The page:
Not many students at Conn are taught by the women’s rowing coach, but I was. Midway through last semester I started a class called Sports Leadership taught by coach Eva Kovach. This class was part of Conn’s Career Informed Learning courses, which bring alumni or community members to class to discuss how the concepts we learn about play out in the world. The dean of sophomores, Carmela Patton, recommended that I take the class because of my interest in sports. In high school, I competed year-round and ended my high school career as the captain of my cross country team and track and field team. I have always enjoyed spearheading groups that I have been a part of. That added with my ability to be loud and make friends has so far served as a good formula for molding me into a leader. During my first year of high school, I always respected my captains but I also thought that the biggest part of the job was simply being nice to everyone. After leading the teams myself and dealing with issues within my teams I understand that ‘leading’ is multifaceted. Being a part of this class gave me the opportunity to look retrospectively at my past roles as a leader and learn what I did well, but also learn what I can improve upon.
The first topic we covered was emotional intelligence, which is a combination of self-awareness, self-regulation, motivation, empathy and social skill. This topic integrated my interest in psychology. Although the class is not technically a seminar, we were often encouraged to bring our own perspectives into the discussion. And our class had many different perspectives. My classmates included athletes from women’s and men’s ice hockey, men’s lacrosse, volleyball, men’s basketball, men’s tennis, women’s field hockey, and dance. Despite the huge differences in how, for example, ice hockey and volleyball are played, good leadership starts at such a basic level that the class can interpret what we learn in many different contexts. Leadership applications in the workplace, and alumni relations, were also a huge component of this class, which is why alumnus Dwayne Stallings was invited to class. Dwayne is from New London and played basketball at Conn. He is now a financial advisor for Raymond James. We asked him questions about his time at Conn, about his being part of the 1998-99 team, which made it to the Division III Final Four, and his current job in finance. Hearing from an alumnus who enjoyed his time at Conn and who has found success was motivating. From his perspective, the secret to success is having enough emotional intelligence to connect with employers and employees, as technical skills can be learned in any job.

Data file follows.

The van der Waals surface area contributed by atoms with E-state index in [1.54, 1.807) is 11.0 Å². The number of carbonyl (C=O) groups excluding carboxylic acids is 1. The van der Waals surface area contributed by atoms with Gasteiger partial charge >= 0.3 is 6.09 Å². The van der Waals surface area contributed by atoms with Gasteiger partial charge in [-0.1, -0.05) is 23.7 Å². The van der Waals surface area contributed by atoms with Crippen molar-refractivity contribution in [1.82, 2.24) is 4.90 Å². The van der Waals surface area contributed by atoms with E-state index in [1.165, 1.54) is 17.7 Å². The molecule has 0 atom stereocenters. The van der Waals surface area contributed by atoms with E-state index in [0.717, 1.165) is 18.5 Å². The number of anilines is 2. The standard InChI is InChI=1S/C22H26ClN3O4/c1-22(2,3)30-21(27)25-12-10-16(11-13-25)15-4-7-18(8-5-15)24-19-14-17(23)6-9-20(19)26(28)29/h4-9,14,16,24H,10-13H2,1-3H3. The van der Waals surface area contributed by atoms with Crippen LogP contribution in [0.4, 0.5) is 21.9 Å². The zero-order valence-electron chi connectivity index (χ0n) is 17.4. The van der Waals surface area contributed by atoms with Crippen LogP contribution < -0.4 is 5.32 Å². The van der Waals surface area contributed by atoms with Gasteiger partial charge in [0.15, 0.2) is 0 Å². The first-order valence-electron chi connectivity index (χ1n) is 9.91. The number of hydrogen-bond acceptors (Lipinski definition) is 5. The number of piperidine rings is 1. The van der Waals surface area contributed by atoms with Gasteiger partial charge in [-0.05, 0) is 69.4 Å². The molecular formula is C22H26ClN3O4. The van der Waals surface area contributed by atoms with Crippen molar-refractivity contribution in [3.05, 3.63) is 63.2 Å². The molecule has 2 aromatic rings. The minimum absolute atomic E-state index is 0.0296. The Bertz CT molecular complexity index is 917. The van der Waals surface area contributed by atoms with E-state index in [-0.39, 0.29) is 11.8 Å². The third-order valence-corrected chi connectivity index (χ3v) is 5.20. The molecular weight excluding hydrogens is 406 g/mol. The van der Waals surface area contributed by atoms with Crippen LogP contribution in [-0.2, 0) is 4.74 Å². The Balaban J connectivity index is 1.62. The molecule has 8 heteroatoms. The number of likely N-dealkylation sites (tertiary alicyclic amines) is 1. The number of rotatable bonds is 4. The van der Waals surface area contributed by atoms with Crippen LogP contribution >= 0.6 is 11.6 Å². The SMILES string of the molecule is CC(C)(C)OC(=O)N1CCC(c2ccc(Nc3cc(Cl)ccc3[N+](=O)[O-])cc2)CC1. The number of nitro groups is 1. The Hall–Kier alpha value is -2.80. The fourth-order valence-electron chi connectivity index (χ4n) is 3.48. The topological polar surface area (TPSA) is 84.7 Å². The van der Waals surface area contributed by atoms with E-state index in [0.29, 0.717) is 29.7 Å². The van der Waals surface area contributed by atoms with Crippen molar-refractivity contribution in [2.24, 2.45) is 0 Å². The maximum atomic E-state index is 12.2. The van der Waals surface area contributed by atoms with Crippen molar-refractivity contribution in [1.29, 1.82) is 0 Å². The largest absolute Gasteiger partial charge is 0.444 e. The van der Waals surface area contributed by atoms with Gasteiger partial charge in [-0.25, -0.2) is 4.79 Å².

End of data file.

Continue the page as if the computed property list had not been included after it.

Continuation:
Since enrolling in this class I have found myself thinking more about the way I approach people and how well I am doing at self-awareness and regulation. I was even able to use some leadership techniques at The Coffee Closet where I work to assist the managers who are always looking for feedback.